A 25-year-old British citizen has been named by government officials as the terror suspect arrested for the killing of Sir David Amess, the Conservative MP fatally stabbed on Friday.
Amess, the representative for Southend West in Essex, was stabbed multiple times during a meeting with constituents at the Belfairs Methodist Church in Leigh-on-Sea. Essex Police said that a man was arrested following the incident and they were not looking for any other suspects.
One senior Whitehall official confirmed that Ali Harbi Ali, a 25-year-old Briton of Somali heritage, was the suspect being held. One individual with knowledge of the situation said that it was unknown why Ali had targeted Amess. “It’s unfathomable,” they added.
London’s Metropolitan Police declared the killing a terror incident on Saturday, with the force’s counter-terrorism command taking over the investigation from local forces.
The Metropolitan Police on Saturday evening said the suspect had been arrested under section 41 of the Terrorism Act 2000, which allows for extended detention before charge, and that magistrates had granted them until Friday, October 22, to hold the man in custody.
The force said it had conducted searches of three London addresses in connection with the investigation. It has not said where the addresses are.
Neither the force nor a Home Office official would confirm reports that Ali had been referred to the Prevent counter-terrorism programme, which aims to divert people showing signs of either Islamist or far-right radicalisation.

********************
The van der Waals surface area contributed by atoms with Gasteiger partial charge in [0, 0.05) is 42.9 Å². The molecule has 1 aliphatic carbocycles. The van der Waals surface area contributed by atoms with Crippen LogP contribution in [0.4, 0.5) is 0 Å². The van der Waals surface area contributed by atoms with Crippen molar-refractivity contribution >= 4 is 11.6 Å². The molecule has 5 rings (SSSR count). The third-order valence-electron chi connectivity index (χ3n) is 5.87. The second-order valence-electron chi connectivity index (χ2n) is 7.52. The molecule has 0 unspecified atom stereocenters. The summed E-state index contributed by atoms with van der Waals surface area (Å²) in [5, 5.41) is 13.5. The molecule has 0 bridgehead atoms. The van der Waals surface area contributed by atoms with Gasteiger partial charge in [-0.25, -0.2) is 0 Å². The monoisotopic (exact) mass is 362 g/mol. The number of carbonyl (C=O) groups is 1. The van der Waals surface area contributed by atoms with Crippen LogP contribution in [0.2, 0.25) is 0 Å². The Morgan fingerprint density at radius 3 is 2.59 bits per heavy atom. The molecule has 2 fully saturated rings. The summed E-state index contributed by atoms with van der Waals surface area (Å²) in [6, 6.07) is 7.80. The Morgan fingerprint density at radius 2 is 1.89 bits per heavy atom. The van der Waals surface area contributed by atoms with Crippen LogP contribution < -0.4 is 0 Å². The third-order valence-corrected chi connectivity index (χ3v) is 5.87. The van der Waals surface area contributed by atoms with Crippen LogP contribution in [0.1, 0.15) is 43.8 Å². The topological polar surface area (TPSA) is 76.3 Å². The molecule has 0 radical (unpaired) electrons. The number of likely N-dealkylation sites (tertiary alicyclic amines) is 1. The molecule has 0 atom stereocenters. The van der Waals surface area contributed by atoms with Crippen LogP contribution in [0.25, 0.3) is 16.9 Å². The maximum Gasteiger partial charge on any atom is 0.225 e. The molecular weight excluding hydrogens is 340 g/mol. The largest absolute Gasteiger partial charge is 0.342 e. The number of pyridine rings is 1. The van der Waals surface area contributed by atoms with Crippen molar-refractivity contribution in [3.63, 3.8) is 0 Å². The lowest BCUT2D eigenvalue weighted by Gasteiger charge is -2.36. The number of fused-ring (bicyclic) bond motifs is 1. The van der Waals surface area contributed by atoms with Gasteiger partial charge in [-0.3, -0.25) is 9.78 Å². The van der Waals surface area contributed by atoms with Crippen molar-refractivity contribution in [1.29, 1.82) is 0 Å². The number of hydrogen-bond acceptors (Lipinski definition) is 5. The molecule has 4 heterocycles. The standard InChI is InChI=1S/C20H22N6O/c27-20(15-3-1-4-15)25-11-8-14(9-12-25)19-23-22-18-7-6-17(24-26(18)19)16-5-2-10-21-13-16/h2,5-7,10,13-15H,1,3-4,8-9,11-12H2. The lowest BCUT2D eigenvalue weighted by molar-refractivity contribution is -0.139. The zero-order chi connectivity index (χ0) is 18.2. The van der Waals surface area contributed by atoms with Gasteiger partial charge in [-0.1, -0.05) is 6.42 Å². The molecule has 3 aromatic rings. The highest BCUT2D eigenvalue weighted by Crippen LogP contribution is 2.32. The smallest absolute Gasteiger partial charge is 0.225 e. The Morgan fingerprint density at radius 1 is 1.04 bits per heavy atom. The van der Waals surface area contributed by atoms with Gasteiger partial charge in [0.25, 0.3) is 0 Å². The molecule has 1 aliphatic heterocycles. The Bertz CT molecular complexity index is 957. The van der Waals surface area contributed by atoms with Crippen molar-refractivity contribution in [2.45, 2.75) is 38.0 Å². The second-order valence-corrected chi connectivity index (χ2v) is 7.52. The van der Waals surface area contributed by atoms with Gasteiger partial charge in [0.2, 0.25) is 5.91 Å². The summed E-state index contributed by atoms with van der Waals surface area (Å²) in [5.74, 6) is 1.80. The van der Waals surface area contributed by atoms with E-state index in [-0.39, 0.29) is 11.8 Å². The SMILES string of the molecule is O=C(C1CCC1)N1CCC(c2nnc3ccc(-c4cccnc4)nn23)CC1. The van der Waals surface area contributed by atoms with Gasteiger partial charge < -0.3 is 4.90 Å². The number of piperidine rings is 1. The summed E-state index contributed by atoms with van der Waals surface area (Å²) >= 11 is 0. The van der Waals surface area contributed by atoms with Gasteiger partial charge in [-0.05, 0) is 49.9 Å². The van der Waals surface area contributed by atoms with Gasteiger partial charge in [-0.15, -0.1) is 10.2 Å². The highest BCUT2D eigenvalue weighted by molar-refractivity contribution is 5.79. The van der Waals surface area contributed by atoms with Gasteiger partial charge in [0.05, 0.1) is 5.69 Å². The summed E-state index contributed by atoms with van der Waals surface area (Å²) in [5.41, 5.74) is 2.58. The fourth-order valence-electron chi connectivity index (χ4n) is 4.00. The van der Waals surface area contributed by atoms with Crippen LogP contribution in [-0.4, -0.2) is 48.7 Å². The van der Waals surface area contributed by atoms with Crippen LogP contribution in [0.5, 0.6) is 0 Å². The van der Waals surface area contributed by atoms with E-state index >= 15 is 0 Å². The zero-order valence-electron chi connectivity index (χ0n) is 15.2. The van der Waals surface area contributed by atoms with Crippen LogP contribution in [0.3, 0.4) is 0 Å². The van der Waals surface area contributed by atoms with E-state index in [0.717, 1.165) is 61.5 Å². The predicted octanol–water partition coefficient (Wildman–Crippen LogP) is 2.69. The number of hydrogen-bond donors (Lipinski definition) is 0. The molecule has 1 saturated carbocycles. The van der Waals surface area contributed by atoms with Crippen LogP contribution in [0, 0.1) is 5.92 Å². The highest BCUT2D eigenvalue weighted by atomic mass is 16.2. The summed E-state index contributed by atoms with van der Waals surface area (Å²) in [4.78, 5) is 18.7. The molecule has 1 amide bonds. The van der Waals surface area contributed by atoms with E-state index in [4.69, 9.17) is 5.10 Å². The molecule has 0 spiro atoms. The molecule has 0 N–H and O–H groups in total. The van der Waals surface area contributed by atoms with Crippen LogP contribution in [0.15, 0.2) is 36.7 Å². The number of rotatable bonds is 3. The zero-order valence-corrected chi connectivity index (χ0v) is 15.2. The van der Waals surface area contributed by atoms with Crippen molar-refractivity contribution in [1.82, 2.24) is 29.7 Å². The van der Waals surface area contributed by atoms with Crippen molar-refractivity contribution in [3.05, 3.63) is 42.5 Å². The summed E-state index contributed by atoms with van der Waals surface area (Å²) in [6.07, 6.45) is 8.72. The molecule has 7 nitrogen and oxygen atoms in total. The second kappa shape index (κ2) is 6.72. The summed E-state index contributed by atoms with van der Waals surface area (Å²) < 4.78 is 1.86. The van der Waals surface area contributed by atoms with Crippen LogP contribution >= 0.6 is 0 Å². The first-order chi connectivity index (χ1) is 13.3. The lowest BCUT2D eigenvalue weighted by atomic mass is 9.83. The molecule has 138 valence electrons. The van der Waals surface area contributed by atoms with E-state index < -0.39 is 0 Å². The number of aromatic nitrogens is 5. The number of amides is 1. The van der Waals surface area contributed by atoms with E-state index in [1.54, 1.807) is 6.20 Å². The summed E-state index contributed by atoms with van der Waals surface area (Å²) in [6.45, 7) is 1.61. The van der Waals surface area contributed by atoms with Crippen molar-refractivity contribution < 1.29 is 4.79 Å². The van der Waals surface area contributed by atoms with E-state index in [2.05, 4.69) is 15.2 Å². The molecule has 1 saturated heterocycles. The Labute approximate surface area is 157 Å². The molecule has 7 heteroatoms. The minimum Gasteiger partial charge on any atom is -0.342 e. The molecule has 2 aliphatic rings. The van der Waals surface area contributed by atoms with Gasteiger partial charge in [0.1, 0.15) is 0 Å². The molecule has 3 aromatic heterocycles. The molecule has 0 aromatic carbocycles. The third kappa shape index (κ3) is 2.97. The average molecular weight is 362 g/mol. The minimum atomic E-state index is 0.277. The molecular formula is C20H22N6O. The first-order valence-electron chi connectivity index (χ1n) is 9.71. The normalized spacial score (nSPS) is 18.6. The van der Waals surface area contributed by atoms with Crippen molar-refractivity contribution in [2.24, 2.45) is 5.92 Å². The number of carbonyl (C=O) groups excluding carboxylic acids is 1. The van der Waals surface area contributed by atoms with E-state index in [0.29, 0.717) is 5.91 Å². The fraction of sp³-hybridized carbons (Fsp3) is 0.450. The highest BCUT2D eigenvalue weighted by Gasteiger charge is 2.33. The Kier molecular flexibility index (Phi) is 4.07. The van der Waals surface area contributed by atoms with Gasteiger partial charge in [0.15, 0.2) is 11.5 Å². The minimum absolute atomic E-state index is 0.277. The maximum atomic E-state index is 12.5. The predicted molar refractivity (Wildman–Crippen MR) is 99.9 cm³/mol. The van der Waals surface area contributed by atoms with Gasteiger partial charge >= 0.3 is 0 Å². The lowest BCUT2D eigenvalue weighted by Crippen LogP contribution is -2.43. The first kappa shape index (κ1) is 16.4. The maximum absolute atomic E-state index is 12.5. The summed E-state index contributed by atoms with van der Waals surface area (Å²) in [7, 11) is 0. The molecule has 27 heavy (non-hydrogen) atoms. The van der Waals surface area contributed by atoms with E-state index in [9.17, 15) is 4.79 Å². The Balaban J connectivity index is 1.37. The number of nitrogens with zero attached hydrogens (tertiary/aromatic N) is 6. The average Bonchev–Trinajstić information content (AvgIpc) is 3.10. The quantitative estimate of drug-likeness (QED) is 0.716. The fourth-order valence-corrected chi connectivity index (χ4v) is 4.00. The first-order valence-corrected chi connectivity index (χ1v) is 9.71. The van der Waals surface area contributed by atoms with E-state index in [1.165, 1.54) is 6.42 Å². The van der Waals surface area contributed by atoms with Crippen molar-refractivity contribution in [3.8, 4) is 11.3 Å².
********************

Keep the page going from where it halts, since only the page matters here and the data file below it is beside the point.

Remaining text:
MI5, the UK’s domestic security service, is working closely in support of the police investigation. The Met also said a postmortem examination had been undertaken on Saturday.
Prime minister Boris Johnson, leader of the opposition Sir Keir Starmer, House of Commons speaker Sir Lindsay Hoyle and home secretary Priti Patel paid tribute to Amess in his Essex constituency.
Johnson laid a wreath that described Amess as “a fine parliamentarian and a much loved colleague and friend.” Starmer wrote that he was “a dedicated public servant, a husband and a father.”
Meanwhile Priti Patel, home secretary, said that the government would “continue to review and strengthen the measures” to protect the safety of MPs.
“We cannot be cowed by any individual or any motivation — people with motives who stop us from functioning to serve our elected democracy — so on that basis we have measures in place,” she said.
The Labour party is not expected to stand a candidate in the Southend West by-election to elect a new MP. One party insider said it would follow the Tories’ decision not to run in the 2016 Batley and Spen by-election following the death of Jo Cox, the Labour MP who was murdered outside a constituency surgery.
Amess’ killing in a place of worship shocked religious communities across the UK. Three mosques in Southend on Saturday published a joint statement denouncing the “brutal and senseless killing”.
The killing was “an indefensible atrocity, committed on the grounds of a place of worship”, the statement for Essex Jamme Masjid, Faizane Madina Masjid Southend and Southend Mosque said. “We condemn it in the strongest possible terms.”